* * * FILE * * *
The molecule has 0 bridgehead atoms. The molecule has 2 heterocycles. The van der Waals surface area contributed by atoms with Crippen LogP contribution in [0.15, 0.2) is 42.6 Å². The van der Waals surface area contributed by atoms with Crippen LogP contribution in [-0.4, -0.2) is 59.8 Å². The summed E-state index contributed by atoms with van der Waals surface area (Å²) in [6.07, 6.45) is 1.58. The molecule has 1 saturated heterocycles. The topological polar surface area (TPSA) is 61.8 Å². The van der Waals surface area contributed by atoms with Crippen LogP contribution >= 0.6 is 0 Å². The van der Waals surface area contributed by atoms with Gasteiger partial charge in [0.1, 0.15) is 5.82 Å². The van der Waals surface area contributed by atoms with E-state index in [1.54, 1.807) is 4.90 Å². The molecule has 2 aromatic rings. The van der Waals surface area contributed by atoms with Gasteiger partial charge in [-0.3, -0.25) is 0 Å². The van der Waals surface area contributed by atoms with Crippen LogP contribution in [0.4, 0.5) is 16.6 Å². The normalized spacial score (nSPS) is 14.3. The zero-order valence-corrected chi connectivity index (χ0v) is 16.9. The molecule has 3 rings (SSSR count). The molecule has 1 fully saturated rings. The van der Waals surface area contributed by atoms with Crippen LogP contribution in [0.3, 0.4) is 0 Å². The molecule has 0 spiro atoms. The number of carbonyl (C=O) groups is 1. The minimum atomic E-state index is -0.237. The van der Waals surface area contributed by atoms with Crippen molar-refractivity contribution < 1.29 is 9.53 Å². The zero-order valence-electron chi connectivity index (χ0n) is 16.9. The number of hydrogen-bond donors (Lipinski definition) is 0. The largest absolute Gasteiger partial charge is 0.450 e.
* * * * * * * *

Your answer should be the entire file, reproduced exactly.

The molecule has 0 bridgehead atoms. The molecule has 2 heterocycles. The van der Waals surface area contributed by atoms with Crippen LogP contribution in [0.15, 0.2) is 42.6 Å². The van der Waals surface area contributed by atoms with Crippen LogP contribution in [-0.4, -0.2) is 59.8 Å². The summed E-state index contributed by atoms with van der Waals surface area (Å²) in [6.07, 6.45) is 1.58. The molecule has 1 saturated heterocycles. The topological polar surface area (TPSA) is 61.8 Å². The van der Waals surface area contributed by atoms with Crippen LogP contribution >= 0.6 is 0 Å². The van der Waals surface area contributed by atoms with Gasteiger partial charge in [0.1, 0.15) is 5.82 Å². The van der Waals surface area contributed by atoms with E-state index in [1.54, 1.807) is 4.90 Å². The molecule has 2 aromatic rings. The van der Waals surface area contributed by atoms with Gasteiger partial charge in [-0.3, -0.25) is 0 Å². The van der Waals surface area contributed by atoms with Crippen LogP contribution in [0.4, 0.5) is 16.6 Å². The normalized spacial score (nSPS) is 14.3. The zero-order valence-corrected chi connectivity index (χ0v) is 16.9. The molecule has 3 rings (SSSR count). The molecule has 1 fully saturated rings. The van der Waals surface area contributed by atoms with Crippen LogP contribution in [0.3, 0.4) is 0 Å². The molecule has 0 spiro atoms. The number of carbonyl (C=O) groups is 1. The minimum atomic E-state index is -0.237. The van der Waals surface area contributed by atoms with Crippen molar-refractivity contribution < 1.29 is 9.53 Å². The zero-order valence-electron chi connectivity index (χ0n) is 16.9. The number of hydrogen-bond donors (Lipinski definition) is 0. The largest absolute Gasteiger partial charge is 0.450 e.